LG Chem continues retreat from old panel tech with China sale

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LG Chem continues retreat from old panel tech with China sale

LG Chem signed a contract with Ningbo Shanshan to sell the Ningbo, China-based company most of its liquid crystal display (LCD) polarizer business for $1.1 billion.
The deal comes as cut-price Chinese electronics makers, such as Beijing-based BOE Technology, are dominating the business and eclipsing local companies, such as Samsung Electronics and LG Electronics.
Polarizing films are used in LCDs to restrict light waves to a single plane.
LG Chem said that it will continue to transition to newer and pricier screens, such as those using organic light-emitting diode (OLED) technology. It "will focus on OLED materials, considered as a promising future business," the company said in a statement.
Polarizers for large-sized OLED television displays and small- and mid-sized plastic OLED screens were cited as the areas of focus. Also in the cards is strengthening research and development for multiple-layer materials for the making of OLEDs, which have emissive and conductive layers.  
The company's LCD polarizer for automobiles business is excluded from the deal with the Chinese company and will remain at LG Chem.
"The deal requires the approval of LG Chem's board and Shanshan's shareholders," it said, adding that changes in terms and conditions of the deal are possible in the process of receiving these approvals.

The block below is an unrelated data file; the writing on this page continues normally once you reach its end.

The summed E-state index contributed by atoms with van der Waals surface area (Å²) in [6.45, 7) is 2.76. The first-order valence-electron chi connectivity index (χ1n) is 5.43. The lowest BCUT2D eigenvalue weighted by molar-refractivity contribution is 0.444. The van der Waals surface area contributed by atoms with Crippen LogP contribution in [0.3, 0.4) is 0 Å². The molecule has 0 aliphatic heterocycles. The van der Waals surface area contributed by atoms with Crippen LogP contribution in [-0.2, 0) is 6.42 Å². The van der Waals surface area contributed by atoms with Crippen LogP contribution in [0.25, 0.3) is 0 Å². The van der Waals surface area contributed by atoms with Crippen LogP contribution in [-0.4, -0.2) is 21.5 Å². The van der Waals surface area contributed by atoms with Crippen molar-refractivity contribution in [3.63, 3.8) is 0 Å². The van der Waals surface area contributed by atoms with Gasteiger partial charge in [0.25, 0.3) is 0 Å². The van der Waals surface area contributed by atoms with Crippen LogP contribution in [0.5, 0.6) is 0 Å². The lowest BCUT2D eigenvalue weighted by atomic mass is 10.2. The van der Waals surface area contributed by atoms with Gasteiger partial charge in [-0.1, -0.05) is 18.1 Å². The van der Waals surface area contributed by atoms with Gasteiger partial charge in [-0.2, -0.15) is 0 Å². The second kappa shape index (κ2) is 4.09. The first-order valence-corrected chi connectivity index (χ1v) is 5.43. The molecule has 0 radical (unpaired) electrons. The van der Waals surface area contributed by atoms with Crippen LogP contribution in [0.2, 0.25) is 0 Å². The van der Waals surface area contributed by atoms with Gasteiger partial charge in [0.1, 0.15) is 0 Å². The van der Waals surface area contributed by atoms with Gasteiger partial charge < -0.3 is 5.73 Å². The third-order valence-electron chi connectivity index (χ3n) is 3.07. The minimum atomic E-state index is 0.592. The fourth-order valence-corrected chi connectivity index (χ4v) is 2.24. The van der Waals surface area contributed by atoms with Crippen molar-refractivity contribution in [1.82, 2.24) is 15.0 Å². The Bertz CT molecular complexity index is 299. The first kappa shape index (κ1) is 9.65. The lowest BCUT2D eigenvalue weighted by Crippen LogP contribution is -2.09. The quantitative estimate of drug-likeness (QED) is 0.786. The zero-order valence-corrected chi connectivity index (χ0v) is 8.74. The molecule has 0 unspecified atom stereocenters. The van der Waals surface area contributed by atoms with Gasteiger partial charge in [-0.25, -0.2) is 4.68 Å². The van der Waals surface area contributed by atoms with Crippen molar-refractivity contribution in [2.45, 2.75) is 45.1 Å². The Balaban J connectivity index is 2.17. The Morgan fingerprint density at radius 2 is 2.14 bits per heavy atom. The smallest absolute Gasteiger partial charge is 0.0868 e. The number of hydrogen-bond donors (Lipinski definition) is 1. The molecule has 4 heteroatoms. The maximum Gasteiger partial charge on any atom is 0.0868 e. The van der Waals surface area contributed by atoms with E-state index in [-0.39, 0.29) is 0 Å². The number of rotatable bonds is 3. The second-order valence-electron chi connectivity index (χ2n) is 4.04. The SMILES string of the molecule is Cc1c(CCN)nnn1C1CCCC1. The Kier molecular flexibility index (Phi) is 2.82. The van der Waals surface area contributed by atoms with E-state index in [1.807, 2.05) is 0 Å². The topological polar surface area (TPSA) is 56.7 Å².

The company sold its LCD color photoresist business to an affiliate of Wuxi, China-based Jiangsu Yoke Technology for 58 billion won ($48.7 million) in February as a part of LCD phaseout effort. It will also withdraw from glass substrate business in its consolidation effort, according to the statement.  
Other companies are running from old tech as well.
LG Display announced in January that it will end domestic production of LCD TV panels by the end of the year. In line with the plan, the panel maker is set to sell its two LCD factories — P2 and P3 — in Gumi, North Gyeongsang, which have been closed for three years.
It is pinning its hopes on a new OLED plant in Guangzhou, China, which is set to begin the mass production of large-sized OLED panels.  
Faced with stiff competition, Samsung Display is also accelerating the switch, announcing earlier this year that it will halt the production of LCDs next year and shift toward next-generation quantum-dot (QD) displays and other advanced displays.  
It is establishing a new QD plant in Asan, South Chungcheong, after announcing a 13-trillion-won investment into the facility.  
BOE, China’s biggest display manufacturer, became the top LCD TV and monitor producer last year in terms of shipments, according to Sigmaintell Consulting.
BY PARK EUN-JEE   [park.eunjee@joongang.co.kr]
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